South Korean Companies Aiming for EU Privacy Compliance

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By Elaine Ramirez

South Korean companies that do business in the European Union, including Samsung Electronics Co. and LG Electronics Inc., must prepare for the bloc’s new privacy regime to avoid becoming international noncompliance targets, privacy professionals told Bloomberg BNA.

There are mixed perceptions about South Korean companies’ level of preparedness for the EU General Data Protection Regulation (GDPR)—even though the country has one of the strictest privacy framework laws in the world. Companies should monitor official guidance on the GDPR to identify differences between it and South Korea’s Personal Information Protection Act (PIPA), the privacy pros said.

The GDPR is the first significant overhaul of European data protection laws in a generation. It dramatically raises potential fines for any single infraction to as much as 20 million euros ($22.4 million) or up to 4 percent of a company’s worldwide revenue, whichever is higher. Those fines will be immediately available to EU privacy regulators as a sanction when the GDPR takes effect May 25, 2018.

Sang Woo Kim, a partner at Ernst & Young Hanyoung Corp., who specializes in cybersecurity risk, told Bloomberg BNA that most South Korean companies doing business in Europe will be able to meet the compliance deadline. A joint task force of over 30 data protection professionals from the public, private, and academic sectors has been preparing Korea for adequate compliance while bringing the country’s existing regulations in line with the GDPR, he said.

Park Jong-hyun, chief of the Personal Information Protection Cooperation Division in South Korea’s Ministry of Interior, said the government is taking a wait-and-see approach before exploring enforcement policies to help prepare companies for the GDPR.

“Rather than unconditionally following the GDPR, we will take our time to adjust what’s right for us. It’s unnecessary to amend all the rules we already have,” Park said.

Unwittingly Prepared?

South Korea is among the least prepared countries to adopt the GDPR standards, according to a recent survey report commissioned by Veritas Technologies LLC. More than half of businesses in South Korea said they felt unprepared for the GDPR, the report said.

But many of those companies may actually be better prepared than they think because Korea’s PIPA closely aligns with the GDPR, the privacy pros said.

“Korea is rated highly for having a globally advanced personal data protection law,” Kang Hye-kyung, a researcher at the state-run Korea Internet and Security Agency (KISA), told Bloomberg BNA. She cited the country’s personal data leak reporting system, privacy impact assessment, and certification system. “I assume we are in an advantageous position compared to other countries in preparing for the GDPR,” she said.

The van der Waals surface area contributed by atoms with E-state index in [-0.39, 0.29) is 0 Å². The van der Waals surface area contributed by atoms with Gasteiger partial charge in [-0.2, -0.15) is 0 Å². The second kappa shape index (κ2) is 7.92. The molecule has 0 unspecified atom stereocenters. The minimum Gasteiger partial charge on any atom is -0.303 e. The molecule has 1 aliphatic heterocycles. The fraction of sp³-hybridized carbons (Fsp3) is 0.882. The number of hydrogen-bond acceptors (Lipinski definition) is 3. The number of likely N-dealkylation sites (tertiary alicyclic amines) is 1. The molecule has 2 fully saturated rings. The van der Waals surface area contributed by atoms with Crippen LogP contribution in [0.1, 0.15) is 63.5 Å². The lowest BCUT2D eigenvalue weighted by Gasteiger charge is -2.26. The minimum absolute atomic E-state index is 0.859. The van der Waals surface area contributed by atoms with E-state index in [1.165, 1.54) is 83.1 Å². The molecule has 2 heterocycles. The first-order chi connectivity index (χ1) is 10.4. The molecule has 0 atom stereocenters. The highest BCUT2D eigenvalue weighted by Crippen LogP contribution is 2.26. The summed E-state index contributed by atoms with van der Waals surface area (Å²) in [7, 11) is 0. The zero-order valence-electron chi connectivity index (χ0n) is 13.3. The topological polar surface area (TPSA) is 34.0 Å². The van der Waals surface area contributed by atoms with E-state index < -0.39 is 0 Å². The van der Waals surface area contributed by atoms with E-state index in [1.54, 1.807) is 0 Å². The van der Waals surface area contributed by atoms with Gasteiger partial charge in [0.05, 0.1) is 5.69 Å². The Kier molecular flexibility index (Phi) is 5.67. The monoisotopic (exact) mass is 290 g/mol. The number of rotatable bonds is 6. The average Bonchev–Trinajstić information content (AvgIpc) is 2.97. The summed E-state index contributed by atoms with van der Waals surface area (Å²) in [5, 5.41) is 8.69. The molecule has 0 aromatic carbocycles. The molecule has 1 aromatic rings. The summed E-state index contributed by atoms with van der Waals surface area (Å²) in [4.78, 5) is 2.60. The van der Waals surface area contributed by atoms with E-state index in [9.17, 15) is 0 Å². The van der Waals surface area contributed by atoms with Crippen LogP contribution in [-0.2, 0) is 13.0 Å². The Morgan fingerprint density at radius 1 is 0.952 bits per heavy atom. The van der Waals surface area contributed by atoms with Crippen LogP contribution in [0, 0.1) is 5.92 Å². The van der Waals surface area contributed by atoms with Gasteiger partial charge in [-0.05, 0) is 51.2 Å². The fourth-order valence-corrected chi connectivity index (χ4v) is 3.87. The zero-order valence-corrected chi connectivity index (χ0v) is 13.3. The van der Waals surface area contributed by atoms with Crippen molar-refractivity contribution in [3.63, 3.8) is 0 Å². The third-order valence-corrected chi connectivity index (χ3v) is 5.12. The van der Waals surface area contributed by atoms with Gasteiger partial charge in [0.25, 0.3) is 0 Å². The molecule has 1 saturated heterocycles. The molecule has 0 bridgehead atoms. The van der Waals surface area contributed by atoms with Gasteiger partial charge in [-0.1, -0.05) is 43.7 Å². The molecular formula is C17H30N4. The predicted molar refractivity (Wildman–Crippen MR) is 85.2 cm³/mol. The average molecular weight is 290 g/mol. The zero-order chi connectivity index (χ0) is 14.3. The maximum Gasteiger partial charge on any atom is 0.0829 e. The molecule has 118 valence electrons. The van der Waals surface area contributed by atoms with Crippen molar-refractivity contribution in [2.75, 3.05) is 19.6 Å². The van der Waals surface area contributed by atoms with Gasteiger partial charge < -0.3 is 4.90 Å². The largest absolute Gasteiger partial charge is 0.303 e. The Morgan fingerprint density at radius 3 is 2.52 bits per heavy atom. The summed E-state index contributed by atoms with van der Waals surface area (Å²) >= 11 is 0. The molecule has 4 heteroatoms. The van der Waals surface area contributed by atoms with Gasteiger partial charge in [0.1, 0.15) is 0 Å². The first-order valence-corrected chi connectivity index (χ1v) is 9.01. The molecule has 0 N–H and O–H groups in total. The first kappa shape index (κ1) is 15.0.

Ted Taeeon Koo, managing partner at Tek & Law LLP in Seoul, told Bloomberg BNA that South Korean companies are accustomed to strong privacy laws, “so they are most likely to be well prepared for the GDPR.”

Internet of Things

Oh Byoung-il, a researcher at the independent Institute for Digital Rights, told Bloomberg BNA that internet and information technology companies that handle European citizens’ data, especially those relying on big data analysis, should be the most concerned about the GDPR.

Tech companies that sell consumer electronics, including smart TVs, refrigerators, washing machines, and internet-connected devices that process and transfer personally identifiable information, may also be affected, the privacy pros said.

Koo said he advises South Korean companies looking to prepare for the GDPR to expand the authority of their data protection officers and monitor guidance from EU privacy regulators.

LG spokesman Ken Hong told Bloomberg BNA that the company is carefully monitoring GDPR guidance “as we work toward compliance.”

Samsung spokeswoman Kelly Yeo told Bloomberg BNA that the company is teaming with its local offices in Europe to keep a close eye on the guidelines.

For More Information

The South Korean government's latest guidelines for GDPR preparation are available, in Korean, at http://bit.ly/2sjLiKQ.

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